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- LEC Sustainable Shipping Technologies Forum 2021
The purpose of the Fuel Consumption Tool is to make it possible for ship operators to estimate the fuel consumption of a given ship with a selected hull surface condition. The fuel consumption is always expressed relatively, i.e. the difference in fuel consumption between two conditions.
The tool will be executed from the Skin Friction Database webpage after that the user has entered data for a specific ship. Therefore, the tool has to be rather simple, quick, and require only input data that is easily available to the ship operator.
The following input is required:
· Length of ship (m)
· Operational speed (knots)
· Operational power (kw)
· Number of propellers
· Two deltaCf
· Specific fuel oil consumption (g/kWh) - optional
The output is given as:
· Change in power in kW
· Change in power in %
· Change in fuel oil consumption in t/day
The target is to extract a DP=P1-P2 corresponding to two different hull surface roughness.
The power difference should be valid roughly around a given operational power, which we call P0.
We use the ITTC method for sea trial evaluation (ITTC 7.5-04-01-01.1) to derive the change in power due to a change in resistance:
V ship’s speed through water
ηD propulsion efficiency coefficient in ideal condition
xP: overload factor derived from load variation model test
ΔR: resistance increase.
In a sea trial evaluation, P1 is the ideal power and P2 is the power affected by an added resistance. In the roughness evaluation tool we assume instead that P1 and P2 are the powers corresponding to two different hull roughness.
The first equation can be rewritten as:
The added resistance DR is the difference in resistance between the two hull surfaces:
Hence, B is
A can be extracted from:
where P0 is the actual power that the user wants to analyse the difference around. CF0 is the ITTC-57 plate friction. CR , k and x are taken from statistics.
Theoretically, P0, V0, hD, CR and CFO should be valid for the same condition, and P0 should be equal to P1. However, sensitivity analysis have shown that deviating from this is not at all important for derived value of DP.
Difference in fuel oil consumption
The change in fuel consumption can be computed from the power difference DP, in the following way:
DFOC is the difference in fuel oil consumption in t/day
DP is the difference in fuel oil consumption in kw
SFOC is the specific fuel oil consumption in g/kWh.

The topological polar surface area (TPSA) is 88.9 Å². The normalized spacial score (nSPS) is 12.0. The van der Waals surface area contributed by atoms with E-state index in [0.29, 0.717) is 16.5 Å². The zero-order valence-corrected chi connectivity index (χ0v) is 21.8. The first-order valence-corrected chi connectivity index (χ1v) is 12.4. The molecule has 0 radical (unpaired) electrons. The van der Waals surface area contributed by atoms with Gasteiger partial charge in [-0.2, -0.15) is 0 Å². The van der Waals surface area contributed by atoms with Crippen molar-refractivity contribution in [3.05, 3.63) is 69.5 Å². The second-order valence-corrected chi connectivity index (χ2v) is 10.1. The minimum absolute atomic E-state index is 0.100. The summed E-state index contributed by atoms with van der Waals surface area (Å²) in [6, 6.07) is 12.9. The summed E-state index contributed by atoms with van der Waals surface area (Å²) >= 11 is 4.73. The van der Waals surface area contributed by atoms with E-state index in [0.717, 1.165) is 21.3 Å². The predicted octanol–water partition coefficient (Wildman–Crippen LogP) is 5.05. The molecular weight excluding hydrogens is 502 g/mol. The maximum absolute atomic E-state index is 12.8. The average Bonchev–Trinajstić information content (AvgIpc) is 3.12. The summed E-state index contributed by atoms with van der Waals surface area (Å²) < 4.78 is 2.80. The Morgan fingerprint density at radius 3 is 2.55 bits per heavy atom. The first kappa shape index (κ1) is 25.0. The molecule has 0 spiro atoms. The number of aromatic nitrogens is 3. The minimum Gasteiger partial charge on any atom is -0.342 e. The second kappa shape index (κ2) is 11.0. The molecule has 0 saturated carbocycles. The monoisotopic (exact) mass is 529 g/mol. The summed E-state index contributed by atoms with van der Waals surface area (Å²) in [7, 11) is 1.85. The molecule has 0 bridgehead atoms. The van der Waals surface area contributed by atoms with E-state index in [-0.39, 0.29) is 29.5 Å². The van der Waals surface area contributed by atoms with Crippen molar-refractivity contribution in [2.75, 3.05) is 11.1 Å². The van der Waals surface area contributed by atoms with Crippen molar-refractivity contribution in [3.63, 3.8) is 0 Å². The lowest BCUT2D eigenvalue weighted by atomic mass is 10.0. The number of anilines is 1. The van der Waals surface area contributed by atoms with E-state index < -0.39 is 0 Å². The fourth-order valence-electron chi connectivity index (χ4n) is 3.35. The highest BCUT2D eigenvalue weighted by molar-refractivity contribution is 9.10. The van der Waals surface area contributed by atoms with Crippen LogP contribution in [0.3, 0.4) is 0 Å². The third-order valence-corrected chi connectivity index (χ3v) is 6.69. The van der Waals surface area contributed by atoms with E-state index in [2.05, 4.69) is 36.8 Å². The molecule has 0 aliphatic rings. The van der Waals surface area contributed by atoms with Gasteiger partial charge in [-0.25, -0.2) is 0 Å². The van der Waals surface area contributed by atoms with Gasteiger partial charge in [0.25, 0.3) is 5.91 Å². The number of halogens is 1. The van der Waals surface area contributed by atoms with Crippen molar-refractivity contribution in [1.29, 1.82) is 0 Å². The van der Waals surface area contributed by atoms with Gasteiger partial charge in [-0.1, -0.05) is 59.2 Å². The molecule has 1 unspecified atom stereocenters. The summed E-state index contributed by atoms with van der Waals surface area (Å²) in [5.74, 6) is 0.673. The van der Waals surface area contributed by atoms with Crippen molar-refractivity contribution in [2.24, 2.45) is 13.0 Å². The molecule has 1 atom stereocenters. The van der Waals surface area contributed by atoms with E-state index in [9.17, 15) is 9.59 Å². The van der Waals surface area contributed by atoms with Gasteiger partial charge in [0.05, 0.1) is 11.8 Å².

It is common that the ship operator knows the SFOC from performance logging or engine control panel onboard. If the user does not enter SFOC, a standard value of 170 g/kWh will be used.
The method described here is a simplified procedure instead of evaluating the power for the two conditions with the full ITTC-78 methods, which would require more ship specific input.
To verify that this simplified approach is close enough, a comparison has been done for one case. The power is extracted using the full ITTC-78 method for various ks. This is then compared with the simplified approach. DCF is computed with Bowdens formula in both cases. Figure 20 shows that the resulting power difference is very close with both methods.
Verification of simplified tool method against ITTC-78
Three hydrodynamic factors are required: the load variation factor xP is, the residuary resistance coefficient CR and the form factor k. These can only be derived from model test. In practice, it is very unlikely that the intended user of the tool has any information on these factors. A majority of the vessels are chartered, and the ship operator has no access to the ships model test reports. Even for owned vessels, it is not likely that the superintendent can find the ships model test report. Even if they would find a model test report, the factors can well be extracted with using a different definition that SSPA standard. Every towing tank use their own version of ITTC-78 method. Therefore, a better option is to use empirical values instead of ship specific.
Statistics of xP , CR and k is extracted from the most recent, normal hulls in design condition tested at SSPA, in total 298 single skeg and 125 twin skeg. The median values are used in the tool in the webpage.
The vessels are within the following limits:
· 11<L<380 m
What is the effect of using empirical values instead of using the actual values for each ship? Table and figures below show the error for the 424 vessels from the database, expressed in %-units.
It is clear that assuming CR is the largest error source. Instead of using a fixed empirical value, an option could be to use regression formulas to get CR. This was tried here but gave no improvement. CR is simply too ship specific. However, the resulting error when assuming a standard value for CR is totally acceptable considering the context where the method will be used.
With these assumptions, for 95% of the ships the expected error is smaller than ~1 percent-unit. This means that if the power increase DP is predicted to be 10% with the computation tool, it means DP is between 9%-11%.
Errors from assuming empirical values
For 95% of the ships the
error is smaller than:
From assuming k, xP and CR
From assuming k
From assuming xP
From assuming CR
Error from assuming k, xP and CR from statistics